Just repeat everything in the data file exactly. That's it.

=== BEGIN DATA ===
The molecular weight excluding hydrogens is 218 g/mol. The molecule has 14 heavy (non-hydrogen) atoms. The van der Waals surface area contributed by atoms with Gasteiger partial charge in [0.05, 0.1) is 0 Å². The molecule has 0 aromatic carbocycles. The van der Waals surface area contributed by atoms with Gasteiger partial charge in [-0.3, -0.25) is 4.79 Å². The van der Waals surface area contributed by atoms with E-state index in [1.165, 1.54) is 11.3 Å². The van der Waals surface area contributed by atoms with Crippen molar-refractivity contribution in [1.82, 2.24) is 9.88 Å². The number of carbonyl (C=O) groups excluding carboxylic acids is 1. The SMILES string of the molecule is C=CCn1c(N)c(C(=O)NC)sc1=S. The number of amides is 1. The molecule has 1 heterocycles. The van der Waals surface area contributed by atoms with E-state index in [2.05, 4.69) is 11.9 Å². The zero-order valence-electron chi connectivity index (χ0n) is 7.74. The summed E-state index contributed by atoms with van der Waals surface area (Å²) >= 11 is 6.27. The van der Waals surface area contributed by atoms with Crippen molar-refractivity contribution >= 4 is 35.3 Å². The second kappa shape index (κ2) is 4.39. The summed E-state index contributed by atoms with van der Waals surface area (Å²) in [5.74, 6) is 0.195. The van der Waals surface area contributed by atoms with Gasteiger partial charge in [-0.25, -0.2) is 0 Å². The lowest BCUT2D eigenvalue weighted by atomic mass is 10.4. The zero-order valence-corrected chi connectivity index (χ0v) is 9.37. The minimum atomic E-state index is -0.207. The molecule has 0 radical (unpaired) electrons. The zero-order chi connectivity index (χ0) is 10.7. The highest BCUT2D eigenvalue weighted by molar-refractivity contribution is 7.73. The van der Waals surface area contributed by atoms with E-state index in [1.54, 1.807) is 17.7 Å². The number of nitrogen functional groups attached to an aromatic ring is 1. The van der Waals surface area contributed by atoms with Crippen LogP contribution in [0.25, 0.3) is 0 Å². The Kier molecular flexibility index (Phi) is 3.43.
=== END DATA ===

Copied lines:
The molecular weight excluding hydrogens is 218 g/mol. The molecule has 14 heavy (non-hydrogen) atoms. The van der Waals surface area contributed by atoms with Gasteiger partial charge in [0.05, 0.1) is 0 Å². The molecule has 0 aromatic carbocycles. The van der Waals surface area contributed by atoms with Gasteiger partial charge in [-0.3, -0.25) is 4.79 Å². The van der Waals surface area contributed by atoms with E-state index in [1.165, 1.54) is 11.3 Å². The van der Waals surface area contributed by atoms with Crippen molar-refractivity contribution in [1.82, 2.24) is 9.88 Å². The number of carbonyl (C=O) groups excluding carboxylic acids is 1. The SMILES string of the molecule is C=CCn1c(N)c(C(=O)NC)sc1=S. The number of amides is 1. The molecule has 1 heterocycles. The van der Waals surface area contributed by atoms with E-state index in [2.05, 4.69) is 11.9 Å². The zero-order valence-electron chi connectivity index (χ0n) is 7.74. The summed E-state index contributed by atoms with van der Waals surface area (Å²) >= 11 is 6.27. The van der Waals surface area contributed by atoms with Crippen molar-refractivity contribution >= 4 is 35.3 Å². The second kappa shape index (κ2) is 4.39. The summed E-state index contributed by atoms with van der Waals surface area (Å²) in [5.74, 6) is 0.195. The van der Waals surface area contributed by atoms with Gasteiger partial charge in [-0.25, -0.2) is 0 Å². The lowest BCUT2D eigenvalue weighted by atomic mass is 10.4. The zero-order valence-corrected chi connectivity index (χ0v) is 9.37. The minimum atomic E-state index is -0.207. The molecule has 0 radical (unpaired) electrons. The zero-order chi connectivity index (χ0) is 10.7. The highest BCUT2D eigenvalue weighted by molar-refractivity contribution is 7.73. The van der Waals surface area contributed by atoms with E-state index in [1.54, 1.807) is 17.7 Å². The number of nitrogen functional groups attached to an aromatic ring is 1. The van der Waals surface area contributed by atoms with Crippen LogP contribution in [0.25, 0.3) is 0 Å². The Kier molecular flexibility index (Phi) is 3.43.